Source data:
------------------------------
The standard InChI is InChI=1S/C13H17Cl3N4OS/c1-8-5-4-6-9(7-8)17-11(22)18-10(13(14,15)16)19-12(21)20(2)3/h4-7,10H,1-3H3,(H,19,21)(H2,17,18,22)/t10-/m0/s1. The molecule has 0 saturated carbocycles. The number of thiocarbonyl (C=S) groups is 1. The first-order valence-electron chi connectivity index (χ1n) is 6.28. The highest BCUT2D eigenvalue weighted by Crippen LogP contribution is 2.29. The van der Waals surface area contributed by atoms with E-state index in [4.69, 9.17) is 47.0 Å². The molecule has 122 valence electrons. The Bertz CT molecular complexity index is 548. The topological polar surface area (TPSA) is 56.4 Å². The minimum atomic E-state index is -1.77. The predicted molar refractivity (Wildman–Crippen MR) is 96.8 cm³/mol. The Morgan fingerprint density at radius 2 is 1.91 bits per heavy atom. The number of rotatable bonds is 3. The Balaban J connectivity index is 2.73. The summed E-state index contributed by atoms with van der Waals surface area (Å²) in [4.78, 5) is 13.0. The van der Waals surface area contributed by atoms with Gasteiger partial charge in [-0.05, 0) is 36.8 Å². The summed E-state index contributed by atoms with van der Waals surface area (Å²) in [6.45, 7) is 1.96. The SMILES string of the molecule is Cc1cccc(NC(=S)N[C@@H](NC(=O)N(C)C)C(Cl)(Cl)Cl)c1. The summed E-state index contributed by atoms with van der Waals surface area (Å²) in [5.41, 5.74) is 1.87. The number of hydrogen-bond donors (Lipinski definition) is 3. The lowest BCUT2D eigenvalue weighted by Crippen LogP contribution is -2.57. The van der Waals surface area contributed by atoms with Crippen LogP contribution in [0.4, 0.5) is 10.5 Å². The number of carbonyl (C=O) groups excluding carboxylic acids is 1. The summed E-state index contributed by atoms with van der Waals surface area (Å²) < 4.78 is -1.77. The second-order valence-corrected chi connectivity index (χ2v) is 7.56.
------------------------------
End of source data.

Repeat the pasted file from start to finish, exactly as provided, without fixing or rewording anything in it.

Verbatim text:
The standard InChI is InChI=1S/C13H17Cl3N4OS/c1-8-5-4-6-9(7-8)17-11(22)18-10(13(14,15)16)19-12(21)20(2)3/h4-7,10H,1-3H3,(H,19,21)(H2,17,18,22)/t10-/m0/s1. The molecule has 0 saturated carbocycles. The number of thiocarbonyl (C=S) groups is 1. The first-order valence-electron chi connectivity index (χ1n) is 6.28. The highest BCUT2D eigenvalue weighted by Crippen LogP contribution is 2.29. The van der Waals surface area contributed by atoms with E-state index in [4.69, 9.17) is 47.0 Å². The molecule has 122 valence electrons. The Bertz CT molecular complexity index is 548. The topological polar surface area (TPSA) is 56.4 Å². The minimum atomic E-state index is -1.77. The predicted molar refractivity (Wildman–Crippen MR) is 96.8 cm³/mol. The Morgan fingerprint density at radius 2 is 1.91 bits per heavy atom. The number of rotatable bonds is 3. The Balaban J connectivity index is 2.73. The summed E-state index contributed by atoms with van der Waals surface area (Å²) in [4.78, 5) is 13.0. The van der Waals surface area contributed by atoms with Gasteiger partial charge in [-0.05, 0) is 36.8 Å². The summed E-state index contributed by atoms with van der Waals surface area (Å²) in [6.45, 7) is 1.96. The SMILES string of the molecule is Cc1cccc(NC(=S)N[C@@H](NC(=O)N(C)C)C(Cl)(Cl)Cl)c1. The summed E-state index contributed by atoms with van der Waals surface area (Å²) in [5.41, 5.74) is 1.87. The number of hydrogen-bond donors (Lipinski definition) is 3. The lowest BCUT2D eigenvalue weighted by Crippen LogP contribution is -2.57. The van der Waals surface area contributed by atoms with Crippen LogP contribution in [0.4, 0.5) is 10.5 Å². The number of carbonyl (C=O) groups excluding carboxylic acids is 1. The summed E-state index contributed by atoms with van der Waals surface area (Å²) < 4.78 is -1.77. The second-order valence-corrected chi connectivity index (χ2v) is 7.56.